The closing of a product has a precarious status in the business world. While every publication from Time to Harvard Business Review like to remind us that risk and failure are essential to design and the startup community, very few words are written on the act of closing a product — what it takes, what to consider and what to expect.
Many of us will work on a failing product at some point in our careers. While some of these failures will follow the long, quiet realization that very few people use the product, other situations will require you to proactively stand up, admit that something is not working and take action.
Why products fail has already been discussed, but the key factor determining whether you should leave a product running in the background or close it is the weight of its burden on you.
You would likely want to close a product if it is a burden in one of the following ways:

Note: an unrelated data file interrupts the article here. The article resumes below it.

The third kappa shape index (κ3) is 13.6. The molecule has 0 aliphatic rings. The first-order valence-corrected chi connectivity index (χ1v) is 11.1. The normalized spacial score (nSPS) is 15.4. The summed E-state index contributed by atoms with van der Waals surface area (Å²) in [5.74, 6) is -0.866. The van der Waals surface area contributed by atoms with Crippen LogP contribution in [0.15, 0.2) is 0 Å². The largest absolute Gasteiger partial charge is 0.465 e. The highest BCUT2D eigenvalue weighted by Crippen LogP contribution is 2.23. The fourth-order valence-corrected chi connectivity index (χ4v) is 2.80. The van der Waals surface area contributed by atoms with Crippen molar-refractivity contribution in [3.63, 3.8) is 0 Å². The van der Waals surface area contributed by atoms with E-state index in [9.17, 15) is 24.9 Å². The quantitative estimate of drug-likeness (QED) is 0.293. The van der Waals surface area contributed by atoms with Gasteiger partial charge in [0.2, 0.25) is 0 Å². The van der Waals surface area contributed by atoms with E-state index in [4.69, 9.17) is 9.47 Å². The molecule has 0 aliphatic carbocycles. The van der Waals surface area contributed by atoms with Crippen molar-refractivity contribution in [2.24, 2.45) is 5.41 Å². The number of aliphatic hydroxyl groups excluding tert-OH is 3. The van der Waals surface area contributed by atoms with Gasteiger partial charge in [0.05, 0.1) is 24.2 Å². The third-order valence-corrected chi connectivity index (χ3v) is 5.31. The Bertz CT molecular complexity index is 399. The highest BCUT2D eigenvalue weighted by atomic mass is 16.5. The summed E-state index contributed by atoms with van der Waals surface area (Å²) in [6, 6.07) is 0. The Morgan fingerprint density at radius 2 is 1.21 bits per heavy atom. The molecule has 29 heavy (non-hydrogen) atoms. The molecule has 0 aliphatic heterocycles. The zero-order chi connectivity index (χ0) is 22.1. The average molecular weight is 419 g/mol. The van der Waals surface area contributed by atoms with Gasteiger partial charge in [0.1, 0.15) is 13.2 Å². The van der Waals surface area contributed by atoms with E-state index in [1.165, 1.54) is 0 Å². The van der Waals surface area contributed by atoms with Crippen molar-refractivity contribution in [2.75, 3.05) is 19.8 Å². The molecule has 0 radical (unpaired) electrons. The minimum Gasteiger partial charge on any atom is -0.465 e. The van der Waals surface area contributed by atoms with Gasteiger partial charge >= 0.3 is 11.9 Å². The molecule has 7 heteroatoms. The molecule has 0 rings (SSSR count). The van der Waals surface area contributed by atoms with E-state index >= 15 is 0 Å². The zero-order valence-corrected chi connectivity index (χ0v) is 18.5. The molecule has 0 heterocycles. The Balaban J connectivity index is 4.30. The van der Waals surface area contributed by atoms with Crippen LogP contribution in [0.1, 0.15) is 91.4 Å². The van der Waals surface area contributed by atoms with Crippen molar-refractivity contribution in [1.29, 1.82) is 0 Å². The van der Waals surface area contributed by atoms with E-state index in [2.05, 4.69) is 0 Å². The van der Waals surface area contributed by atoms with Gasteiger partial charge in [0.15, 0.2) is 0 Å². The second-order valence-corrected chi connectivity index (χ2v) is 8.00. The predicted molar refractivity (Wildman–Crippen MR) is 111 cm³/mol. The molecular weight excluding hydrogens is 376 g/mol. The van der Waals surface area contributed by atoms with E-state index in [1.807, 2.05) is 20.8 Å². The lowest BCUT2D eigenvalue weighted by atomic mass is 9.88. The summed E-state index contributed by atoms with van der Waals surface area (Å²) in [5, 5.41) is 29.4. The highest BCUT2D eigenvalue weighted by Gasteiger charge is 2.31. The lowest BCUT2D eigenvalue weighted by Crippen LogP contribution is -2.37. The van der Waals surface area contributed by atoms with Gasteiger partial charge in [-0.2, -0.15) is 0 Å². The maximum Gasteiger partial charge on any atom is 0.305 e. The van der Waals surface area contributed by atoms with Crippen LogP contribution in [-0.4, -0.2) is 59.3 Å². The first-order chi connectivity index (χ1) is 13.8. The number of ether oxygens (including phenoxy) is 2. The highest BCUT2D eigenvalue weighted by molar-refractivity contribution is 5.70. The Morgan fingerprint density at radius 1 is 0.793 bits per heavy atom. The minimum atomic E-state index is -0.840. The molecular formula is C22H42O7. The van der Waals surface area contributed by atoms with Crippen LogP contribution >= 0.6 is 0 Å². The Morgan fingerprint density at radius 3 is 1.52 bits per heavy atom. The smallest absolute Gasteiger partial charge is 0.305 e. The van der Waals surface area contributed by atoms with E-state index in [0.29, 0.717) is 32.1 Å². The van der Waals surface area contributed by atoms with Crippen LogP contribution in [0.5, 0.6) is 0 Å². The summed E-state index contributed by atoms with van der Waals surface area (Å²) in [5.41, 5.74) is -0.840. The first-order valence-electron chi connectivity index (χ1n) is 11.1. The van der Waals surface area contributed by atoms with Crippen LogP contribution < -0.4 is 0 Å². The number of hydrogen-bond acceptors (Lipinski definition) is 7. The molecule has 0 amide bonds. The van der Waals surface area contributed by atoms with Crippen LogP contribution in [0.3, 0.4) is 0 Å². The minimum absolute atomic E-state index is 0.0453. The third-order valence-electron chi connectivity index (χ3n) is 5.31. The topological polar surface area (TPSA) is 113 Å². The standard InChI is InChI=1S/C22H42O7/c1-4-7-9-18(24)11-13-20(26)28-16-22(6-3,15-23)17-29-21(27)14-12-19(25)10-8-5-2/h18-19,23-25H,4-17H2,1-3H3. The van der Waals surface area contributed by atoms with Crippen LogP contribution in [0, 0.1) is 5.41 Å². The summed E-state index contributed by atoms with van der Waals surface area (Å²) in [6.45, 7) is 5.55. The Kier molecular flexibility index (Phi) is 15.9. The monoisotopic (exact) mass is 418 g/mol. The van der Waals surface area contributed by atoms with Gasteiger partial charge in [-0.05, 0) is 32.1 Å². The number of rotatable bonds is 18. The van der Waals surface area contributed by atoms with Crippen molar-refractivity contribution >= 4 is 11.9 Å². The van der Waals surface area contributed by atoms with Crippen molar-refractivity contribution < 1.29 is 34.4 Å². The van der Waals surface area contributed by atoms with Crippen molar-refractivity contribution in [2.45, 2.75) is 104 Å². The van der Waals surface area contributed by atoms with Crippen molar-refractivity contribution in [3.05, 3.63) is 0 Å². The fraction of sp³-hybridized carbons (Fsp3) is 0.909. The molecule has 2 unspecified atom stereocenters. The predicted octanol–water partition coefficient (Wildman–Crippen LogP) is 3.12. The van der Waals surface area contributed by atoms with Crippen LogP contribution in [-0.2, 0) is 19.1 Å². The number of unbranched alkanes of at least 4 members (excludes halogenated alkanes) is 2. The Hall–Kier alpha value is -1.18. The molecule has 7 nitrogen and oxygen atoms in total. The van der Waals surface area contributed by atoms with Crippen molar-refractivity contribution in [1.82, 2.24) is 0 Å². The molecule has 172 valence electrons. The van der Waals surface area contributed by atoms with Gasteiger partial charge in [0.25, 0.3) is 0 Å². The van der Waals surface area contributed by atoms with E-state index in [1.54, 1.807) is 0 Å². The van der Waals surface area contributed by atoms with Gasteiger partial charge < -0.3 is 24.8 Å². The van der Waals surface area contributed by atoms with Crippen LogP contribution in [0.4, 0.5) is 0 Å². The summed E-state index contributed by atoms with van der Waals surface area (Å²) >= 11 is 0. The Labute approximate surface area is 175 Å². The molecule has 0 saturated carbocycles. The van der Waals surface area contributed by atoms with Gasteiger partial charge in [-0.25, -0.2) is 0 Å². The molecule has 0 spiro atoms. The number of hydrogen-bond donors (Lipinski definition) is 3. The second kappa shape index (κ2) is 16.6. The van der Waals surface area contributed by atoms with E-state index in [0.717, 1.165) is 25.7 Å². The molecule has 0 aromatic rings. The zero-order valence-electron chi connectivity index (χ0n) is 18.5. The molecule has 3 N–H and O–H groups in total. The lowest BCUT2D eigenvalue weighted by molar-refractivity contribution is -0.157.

- Financial burden
Is the product making money? All products cost money to develop and maintain. Even if your only cost is server hosting, it is still a financial burden. If the product is making less money than it costs, then it is a financial burden.
- Resources burden
Do you have the staff to ensure good customer service? Users will ask questions, raise issues and initiate support tickets, all of which demand resources. Many of these resources will be in the form of customer support, but they could also require development effort. If a company does not have the people or resources to maintain a positive customer service, then the product is a burden on resources.
- Technical burden
What will it take to keep the product fully functional? Bugs and usability issues will be discovered and will require planning and development to be resolved. If the company cannot afford the development resources for these issues, then it is a technical burden.
- Legacy burden
Is the product affecting other areas of your business? Multiple products will often share a code base. If the existence of the product creates more work for other (more successful) products, then it can be considered a legacy burden.
Deciding whether to keep the product alive quietly in the background or close it is a personal and subjective decision. Understanding the financial burden seems simple, but it might not take into account how the product could perform in the future.
This decision is ultimately subjective and will often be based on a combination of the factors above.